Crown Green Bowls is a skilled game which is easy to learn. It can be relaxing and sociable, or highly competitive! Crown green bowling (as distinguished from flat green bowling) is most established in the North of England, North Wales and Midland regions. With roots in the factories which often established their own greens and clubs, today it is enjoyed by thousands of people of all ages and from all walks of life. 

The easiest way to learn the rules of Crown Green Bowls is to play – get in touch and we’d be happy to introduce you to the game!

The following information comes courtesy of Steve Hawksworth. MPBC experienced a huge regeneration in 2023, a group of non-players joined and in one season, using basic tools of publicity and a welcoming approach, we have transformed the clubs ailing membership. The one individual who more than anyone else really spurred us on with encouragement, useful information and a positive attitude was Steve and it is an honour to publish Steve’s beginner’s guide to Crown Green Bowling here:


  • Crown Green Bowls is a code of bowls played outdoors on a specially prepared short-cut grass surface or approved artificial surface known as a ‘Bowling Green’ or simply ‘Green’.  The sport’s name is derived from the intentionally convex or uneven nature of the green which is traditionally formed with a raised centre known as the ‘Crown’.  The Green has a ‘Ditch’ or Gutter’ round the edges.  The Green slopes on all sides from the crown towards the ditch/gutter.
  • Crown green bowls is played mainly in the MidlandsNorthern England, North Wales and the Isle of Man.

The Aim of the Game

  • The aim of crown green bowls is to roll your ‘Bowls’ from your hand towards a target called the Jack


Bowls                                                          Jack                                                     Mat

  • Rolling the Bowl or Jack is known as ‘The Delivery’.
  • Each player plays with two bowls.
  • Whenever the Bowl or Jack is delivered, one of your feet must be placed on a Mat so that all bowls and jack are sent from the same spot.
  • A game comprises of a number of ‘Ends’.  An end is where the jack is rolled first and the players then take it in turns to roll each of their Bowls towards the jack.  An end finishes when all bowls have been delivered.
  • The aim of an end is to finish with your bowls closer to the jack than those of your opponent.
  • For each of your bowls that is closer than your opponents, you score 1 point.
  • The winner of the end gets to deliver the jack in the next end.
  •  An unlimited number of ends can be played.
  • The player delivering the Jack can choose to send the Jack anywhere they like on the Green.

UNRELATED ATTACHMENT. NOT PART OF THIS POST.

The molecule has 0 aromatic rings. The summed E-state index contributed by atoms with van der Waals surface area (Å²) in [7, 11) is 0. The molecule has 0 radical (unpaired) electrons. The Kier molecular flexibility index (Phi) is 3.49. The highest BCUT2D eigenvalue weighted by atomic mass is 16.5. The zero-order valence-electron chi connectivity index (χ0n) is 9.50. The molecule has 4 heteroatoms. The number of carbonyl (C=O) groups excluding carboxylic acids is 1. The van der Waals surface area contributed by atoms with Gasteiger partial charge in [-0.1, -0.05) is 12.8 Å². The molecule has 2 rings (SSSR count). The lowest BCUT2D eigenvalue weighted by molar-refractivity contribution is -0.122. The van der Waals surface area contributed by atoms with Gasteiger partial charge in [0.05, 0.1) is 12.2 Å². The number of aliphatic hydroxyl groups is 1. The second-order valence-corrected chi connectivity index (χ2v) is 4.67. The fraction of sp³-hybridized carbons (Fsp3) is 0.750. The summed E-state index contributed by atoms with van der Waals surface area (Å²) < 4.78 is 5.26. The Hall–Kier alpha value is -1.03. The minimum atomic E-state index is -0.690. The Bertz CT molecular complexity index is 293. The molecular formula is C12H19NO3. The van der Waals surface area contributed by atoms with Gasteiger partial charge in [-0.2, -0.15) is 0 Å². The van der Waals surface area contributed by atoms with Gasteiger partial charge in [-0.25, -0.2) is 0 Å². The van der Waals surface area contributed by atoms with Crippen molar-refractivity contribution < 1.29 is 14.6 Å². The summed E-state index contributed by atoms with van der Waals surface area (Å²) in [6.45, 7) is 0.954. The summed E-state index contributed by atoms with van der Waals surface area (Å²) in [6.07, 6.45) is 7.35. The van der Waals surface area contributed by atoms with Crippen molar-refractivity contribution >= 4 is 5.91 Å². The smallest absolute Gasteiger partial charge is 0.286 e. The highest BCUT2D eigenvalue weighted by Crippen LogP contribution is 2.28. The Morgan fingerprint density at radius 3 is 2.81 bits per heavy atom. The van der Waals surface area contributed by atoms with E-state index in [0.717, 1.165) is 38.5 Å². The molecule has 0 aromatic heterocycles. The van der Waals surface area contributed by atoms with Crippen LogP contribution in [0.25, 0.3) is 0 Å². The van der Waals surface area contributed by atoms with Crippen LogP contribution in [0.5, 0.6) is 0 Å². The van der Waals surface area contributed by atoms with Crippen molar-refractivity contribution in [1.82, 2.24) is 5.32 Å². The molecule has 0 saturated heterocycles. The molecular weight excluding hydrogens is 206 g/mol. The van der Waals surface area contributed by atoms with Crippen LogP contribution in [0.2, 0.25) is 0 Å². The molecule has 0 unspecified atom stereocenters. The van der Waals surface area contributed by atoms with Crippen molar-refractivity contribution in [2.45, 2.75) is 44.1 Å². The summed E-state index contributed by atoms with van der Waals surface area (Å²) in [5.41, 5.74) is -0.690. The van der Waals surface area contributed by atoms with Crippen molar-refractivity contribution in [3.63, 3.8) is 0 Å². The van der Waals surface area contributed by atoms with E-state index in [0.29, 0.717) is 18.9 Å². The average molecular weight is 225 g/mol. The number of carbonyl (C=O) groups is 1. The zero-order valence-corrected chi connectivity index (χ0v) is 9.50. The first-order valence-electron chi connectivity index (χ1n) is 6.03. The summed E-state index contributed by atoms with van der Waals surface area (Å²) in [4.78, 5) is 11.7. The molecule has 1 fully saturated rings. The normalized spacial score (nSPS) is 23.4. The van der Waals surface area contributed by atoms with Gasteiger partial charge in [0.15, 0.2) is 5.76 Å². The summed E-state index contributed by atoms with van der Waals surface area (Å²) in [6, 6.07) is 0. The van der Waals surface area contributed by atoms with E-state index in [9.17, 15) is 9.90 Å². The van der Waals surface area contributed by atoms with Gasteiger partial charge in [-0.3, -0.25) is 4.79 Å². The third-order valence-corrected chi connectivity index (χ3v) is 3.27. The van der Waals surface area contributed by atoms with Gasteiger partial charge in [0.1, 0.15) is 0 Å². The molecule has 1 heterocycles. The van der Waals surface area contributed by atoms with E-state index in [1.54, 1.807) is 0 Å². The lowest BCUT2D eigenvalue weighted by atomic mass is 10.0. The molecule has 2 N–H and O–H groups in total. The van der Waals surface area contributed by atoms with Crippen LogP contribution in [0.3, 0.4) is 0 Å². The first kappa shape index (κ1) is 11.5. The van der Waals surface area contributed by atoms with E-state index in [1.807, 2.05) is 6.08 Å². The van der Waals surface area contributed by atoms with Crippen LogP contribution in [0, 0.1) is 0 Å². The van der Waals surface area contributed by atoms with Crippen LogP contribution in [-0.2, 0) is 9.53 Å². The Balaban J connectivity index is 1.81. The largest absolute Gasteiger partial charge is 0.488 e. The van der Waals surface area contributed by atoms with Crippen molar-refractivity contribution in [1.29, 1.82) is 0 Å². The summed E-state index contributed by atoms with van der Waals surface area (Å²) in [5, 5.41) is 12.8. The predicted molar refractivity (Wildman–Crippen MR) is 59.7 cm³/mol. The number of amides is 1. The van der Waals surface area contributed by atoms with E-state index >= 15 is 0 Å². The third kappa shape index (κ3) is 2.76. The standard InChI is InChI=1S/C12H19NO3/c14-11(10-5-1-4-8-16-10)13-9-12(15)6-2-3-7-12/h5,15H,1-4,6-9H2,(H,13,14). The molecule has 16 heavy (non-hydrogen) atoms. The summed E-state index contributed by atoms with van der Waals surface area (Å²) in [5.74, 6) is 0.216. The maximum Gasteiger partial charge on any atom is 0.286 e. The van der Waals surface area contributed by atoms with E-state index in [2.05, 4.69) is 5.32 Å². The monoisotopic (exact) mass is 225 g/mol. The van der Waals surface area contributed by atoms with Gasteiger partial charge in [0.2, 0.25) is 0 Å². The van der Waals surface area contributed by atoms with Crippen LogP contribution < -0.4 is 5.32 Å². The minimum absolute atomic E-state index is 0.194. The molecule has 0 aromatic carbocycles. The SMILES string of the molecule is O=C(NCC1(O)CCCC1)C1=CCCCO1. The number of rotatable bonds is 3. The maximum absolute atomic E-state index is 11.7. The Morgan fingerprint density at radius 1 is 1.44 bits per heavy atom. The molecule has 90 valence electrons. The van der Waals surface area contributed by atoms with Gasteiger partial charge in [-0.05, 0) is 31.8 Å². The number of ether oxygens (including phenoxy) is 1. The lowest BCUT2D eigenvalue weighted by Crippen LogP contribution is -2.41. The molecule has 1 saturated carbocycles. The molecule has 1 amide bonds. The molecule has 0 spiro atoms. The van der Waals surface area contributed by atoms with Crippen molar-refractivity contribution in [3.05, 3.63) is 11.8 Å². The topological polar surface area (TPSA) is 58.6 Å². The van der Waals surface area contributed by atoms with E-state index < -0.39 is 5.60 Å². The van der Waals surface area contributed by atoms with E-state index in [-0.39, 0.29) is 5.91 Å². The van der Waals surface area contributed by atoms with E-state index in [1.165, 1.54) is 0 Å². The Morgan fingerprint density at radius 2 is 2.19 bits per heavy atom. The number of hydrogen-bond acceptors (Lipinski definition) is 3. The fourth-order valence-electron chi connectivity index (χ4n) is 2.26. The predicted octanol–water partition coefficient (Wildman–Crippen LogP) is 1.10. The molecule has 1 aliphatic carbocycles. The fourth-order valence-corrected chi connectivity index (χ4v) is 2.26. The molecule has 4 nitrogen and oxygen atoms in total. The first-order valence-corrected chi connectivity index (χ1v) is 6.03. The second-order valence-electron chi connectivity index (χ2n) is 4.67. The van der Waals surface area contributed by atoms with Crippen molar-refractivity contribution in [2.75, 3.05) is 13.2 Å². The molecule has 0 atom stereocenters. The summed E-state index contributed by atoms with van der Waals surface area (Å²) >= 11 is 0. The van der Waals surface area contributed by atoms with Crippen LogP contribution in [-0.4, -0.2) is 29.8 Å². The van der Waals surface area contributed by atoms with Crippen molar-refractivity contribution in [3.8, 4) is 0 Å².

• Competitive games are usually played between 2 people (Singles), 4 people (Doubles) or 6 people (Triples) with the winner/winners being the first to score 21 points.

Choosing the Right Bowl

  • As a beginner, the first thing that you will need to do is choose your bowls.
  • The size and weight of the bowl you use is the most important aspect in your game.
  • If the bowl is too heavy and is too large in your hand, your grip will be compromised and it is likely to slip from your hand during delivery.
    • Size:  To make sure your Bowls aren’t too big, you should be able to comfortably reach your hands around the running surface of the bowl, connecting your thumbs and middle fingers.
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  • Weight:  Crown green bowls are measured in pounds and ounces and are made, normally, in 2-ounce increments, starting at 2lbs, up to 2lb 12 oz, although some makers will supply the “odd” weights if requested.
  • Smaller versions are available for children.
  • Common advice is to use the heaviest bowl you can handle.
  • However, you should make sure you use a bowl of comfortable weight that you can hold easily and does not slip from your hand during delivery.
  • To do a quick first test hold your bowl in your bowling hand and then stretch your arm straight out to one side, with the bowl facing up.
  • Now turn your hand over so that the Bowl is facing down.
  • You should be able to comfortably hold the bowl in that position for a couple of seconds before you turn your hand facing upwards again. 
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  • Now test again by holding the bowl out behind you as though you were about to bowl it, but hold it at the top of a big back-lift so your arm is almost horizontal.
  • You should be able to hold the bowl there for a second or two without dropping it, wobbling or twisting your wrist.
  • There should be no stress in your hand, no white knuckles, and no shaking.
  • If there is, consider trying a smaller or lighter bowl.